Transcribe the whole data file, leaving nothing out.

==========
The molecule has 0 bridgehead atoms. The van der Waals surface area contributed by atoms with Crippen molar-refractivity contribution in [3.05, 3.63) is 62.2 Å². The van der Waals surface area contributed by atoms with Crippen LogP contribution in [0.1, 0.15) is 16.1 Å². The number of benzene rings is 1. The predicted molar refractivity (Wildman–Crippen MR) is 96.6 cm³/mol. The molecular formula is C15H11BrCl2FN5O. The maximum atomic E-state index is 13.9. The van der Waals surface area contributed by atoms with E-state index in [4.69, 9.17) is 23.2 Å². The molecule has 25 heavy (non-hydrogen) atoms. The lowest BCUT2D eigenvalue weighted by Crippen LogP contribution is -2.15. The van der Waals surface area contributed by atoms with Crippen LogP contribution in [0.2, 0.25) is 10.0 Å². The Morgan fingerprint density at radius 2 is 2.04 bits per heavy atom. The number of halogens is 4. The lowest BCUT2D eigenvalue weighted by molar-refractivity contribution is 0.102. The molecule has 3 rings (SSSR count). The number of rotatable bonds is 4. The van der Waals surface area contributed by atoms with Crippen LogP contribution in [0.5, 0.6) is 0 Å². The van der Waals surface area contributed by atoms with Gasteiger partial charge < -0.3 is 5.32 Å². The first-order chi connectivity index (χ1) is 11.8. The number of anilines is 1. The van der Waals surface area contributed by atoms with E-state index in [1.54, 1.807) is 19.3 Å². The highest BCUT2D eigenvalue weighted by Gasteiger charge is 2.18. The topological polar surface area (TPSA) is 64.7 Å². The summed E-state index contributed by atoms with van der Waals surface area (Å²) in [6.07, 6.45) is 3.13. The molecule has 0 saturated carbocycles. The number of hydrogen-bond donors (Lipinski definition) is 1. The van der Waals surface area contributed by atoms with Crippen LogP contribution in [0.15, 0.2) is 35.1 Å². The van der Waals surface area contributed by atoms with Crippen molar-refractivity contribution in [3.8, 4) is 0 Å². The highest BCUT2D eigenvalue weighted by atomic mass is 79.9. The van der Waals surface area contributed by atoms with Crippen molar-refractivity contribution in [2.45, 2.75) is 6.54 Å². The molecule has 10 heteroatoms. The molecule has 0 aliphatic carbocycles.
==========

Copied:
The molecule has 0 bridgehead atoms. The van der Waals surface area contributed by atoms with Crippen molar-refractivity contribution in [3.05, 3.63) is 62.2 Å². The van der Waals surface area contributed by atoms with Crippen LogP contribution in [0.1, 0.15) is 16.1 Å². The number of benzene rings is 1. The predicted molar refractivity (Wildman–Crippen MR) is 96.6 cm³/mol. The molecular formula is C15H11BrCl2FN5O. The maximum atomic E-state index is 13.9. The van der Waals surface area contributed by atoms with E-state index in [4.69, 9.17) is 23.2 Å². The molecule has 25 heavy (non-hydrogen) atoms. The lowest BCUT2D eigenvalue weighted by Crippen LogP contribution is -2.15. The van der Waals surface area contributed by atoms with Crippen LogP contribution in [0.2, 0.25) is 10.0 Å². The Morgan fingerprint density at radius 2 is 2.04 bits per heavy atom. The number of halogens is 4. The lowest BCUT2D eigenvalue weighted by molar-refractivity contribution is 0.102. The molecule has 3 rings (SSSR count). The number of rotatable bonds is 4. The van der Waals surface area contributed by atoms with Crippen LogP contribution in [0.5, 0.6) is 0 Å². The van der Waals surface area contributed by atoms with Gasteiger partial charge < -0.3 is 5.32 Å². The first-order chi connectivity index (χ1) is 11.8. The number of anilines is 1. The van der Waals surface area contributed by atoms with E-state index in [1.54, 1.807) is 19.3 Å². The highest BCUT2D eigenvalue weighted by Gasteiger charge is 2.18. The topological polar surface area (TPSA) is 64.7 Å². The summed E-state index contributed by atoms with van der Waals surface area (Å²) in [6.07, 6.45) is 3.13. The molecule has 0 saturated carbocycles. The number of hydrogen-bond donors (Lipinski definition) is 1. The van der Waals surface area contributed by atoms with Crippen LogP contribution in [0.15, 0.2) is 35.1 Å². The van der Waals surface area contributed by atoms with Crippen molar-refractivity contribution in [3.8, 4) is 0 Å². The highest BCUT2D eigenvalue weighted by atomic mass is 79.9. The van der Waals surface area contributed by atoms with Crippen molar-refractivity contribution in [2.45, 2.75) is 6.54 Å². The molecule has 10 heteroatoms. The molecule has 0 aliphatic carbocycles.